Bits of a great conversation I eavesdropped on in Biola: “He makes us worthy to be loved…I’m so encouraged by you.”
These people are freakishly loving to one another, and that’s how you know they are disciples of Christ. Not by the Jesus mural or the highlighted Bibles but by their edifying words.
"34 A new commandment I give to you, that you love one another: just as I have loved you, you also are to love one another. 35 By this all people will know that you are my disciples, if you have love for one another.”
We have six-thousand manuscripts, or portions of manuscripts, just to the New Testament alone. If we pull in the Old Testament, we’d push over the twenty-thousand mark, but let’s just talk about the New Testament, because that’s what everybody’s attacking.
Six-thousand manuscripts, or portions of manuscripts, of the New Testament alone. Six-thousand. Now, you may not be impressed by that number. But, let me share with you: Julius Caesar’s Gallic Wars. We’ve got less than a dozen copies of Julius Caesar’s Gallic Wars. How do we know what we know about Julius Caesar? Through Julius Caesar’s Gallic Wars. We’ve got less than a dozen copies.
New Testament? Six-thousand. Julius Caesar’s Gallic Wars, less than a dozen.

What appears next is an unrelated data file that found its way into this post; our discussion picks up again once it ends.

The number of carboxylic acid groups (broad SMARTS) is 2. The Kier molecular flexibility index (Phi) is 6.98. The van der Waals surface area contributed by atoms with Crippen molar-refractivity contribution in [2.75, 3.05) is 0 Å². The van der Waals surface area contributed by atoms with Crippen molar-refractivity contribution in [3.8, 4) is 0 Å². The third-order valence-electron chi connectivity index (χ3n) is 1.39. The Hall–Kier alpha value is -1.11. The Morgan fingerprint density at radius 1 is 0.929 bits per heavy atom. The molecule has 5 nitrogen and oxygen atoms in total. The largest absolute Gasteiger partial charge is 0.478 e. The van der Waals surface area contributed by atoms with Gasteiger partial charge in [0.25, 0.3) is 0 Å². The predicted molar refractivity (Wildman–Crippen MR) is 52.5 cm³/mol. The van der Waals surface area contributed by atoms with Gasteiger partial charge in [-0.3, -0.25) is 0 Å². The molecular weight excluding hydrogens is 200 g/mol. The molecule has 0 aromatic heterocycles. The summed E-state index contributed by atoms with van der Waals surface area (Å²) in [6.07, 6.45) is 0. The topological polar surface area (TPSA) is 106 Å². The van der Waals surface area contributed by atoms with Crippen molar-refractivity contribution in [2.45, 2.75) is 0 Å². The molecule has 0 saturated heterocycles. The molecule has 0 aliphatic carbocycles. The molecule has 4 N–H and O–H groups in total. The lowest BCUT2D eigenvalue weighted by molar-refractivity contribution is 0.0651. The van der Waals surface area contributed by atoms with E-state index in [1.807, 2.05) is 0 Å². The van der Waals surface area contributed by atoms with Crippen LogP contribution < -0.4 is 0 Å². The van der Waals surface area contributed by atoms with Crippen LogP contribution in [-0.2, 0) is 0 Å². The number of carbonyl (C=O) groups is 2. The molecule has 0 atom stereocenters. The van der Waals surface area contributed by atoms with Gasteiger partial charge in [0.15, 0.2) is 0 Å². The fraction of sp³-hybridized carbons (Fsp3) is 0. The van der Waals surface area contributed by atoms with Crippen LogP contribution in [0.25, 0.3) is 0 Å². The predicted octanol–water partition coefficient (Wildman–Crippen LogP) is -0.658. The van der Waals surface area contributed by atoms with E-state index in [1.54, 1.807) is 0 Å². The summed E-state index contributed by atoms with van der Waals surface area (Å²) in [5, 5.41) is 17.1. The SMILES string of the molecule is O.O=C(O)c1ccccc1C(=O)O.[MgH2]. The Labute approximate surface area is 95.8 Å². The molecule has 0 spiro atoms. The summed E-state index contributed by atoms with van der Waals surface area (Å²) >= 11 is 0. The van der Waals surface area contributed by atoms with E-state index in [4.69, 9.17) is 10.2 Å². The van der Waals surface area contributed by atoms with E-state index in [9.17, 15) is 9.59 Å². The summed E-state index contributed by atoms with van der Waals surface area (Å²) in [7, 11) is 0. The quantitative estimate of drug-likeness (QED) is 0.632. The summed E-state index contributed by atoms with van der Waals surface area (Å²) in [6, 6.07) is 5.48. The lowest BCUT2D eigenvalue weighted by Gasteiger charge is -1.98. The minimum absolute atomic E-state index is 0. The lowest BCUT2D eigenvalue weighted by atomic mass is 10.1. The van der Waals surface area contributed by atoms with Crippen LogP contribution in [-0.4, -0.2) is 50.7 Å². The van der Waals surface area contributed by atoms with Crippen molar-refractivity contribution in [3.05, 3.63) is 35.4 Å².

How about Aristotle’s poetics? Aristotle’s poetics; that’s how we know about the writings of Aristotle! We’ve got less than ten copies of Aristotle’s poetics.
New Testament? Six-thousand manuscripts or portions of manuscripts. Aristotle’s poetics, less than ten.
How about the writings of Socrates? How many manuscripts do we have of the writings of Socrates? Answer: Zero. The only thing we know about Socrates is that which was written by Plato. There are no surviving writings of Socrates. None. Zero. Zip. Zilch. Nada.
New Testament? Six-thousand manuscripts or portions of manuscripts. The writings of Socrates, none.
‘Yes, but I heard we don’t have any of the originals.’ You’re right, we don’t have any of the originals. You’re right. As a matter of fact, the earliest thing we can put our hands on was written down probably about A.D. 120. Which is around two and a half decades of the writings of the originals.
‘Ha! Gotcha!’ Yeah, you got me.
Julius Caesar’s Gallic Wars; earliest thing we can touch: a thousand years after the original.
Aristotle’s poetics; earliest thing we can touch: fourteen hundred years after the originals.
Socrates; got nothing!
Homer’s Iliad; the earliest thing we can put our hands on: two-thousand one hundred years after the original.
New Testament? Within two and a half decades.
I want to see them. Anyone know who is holding them?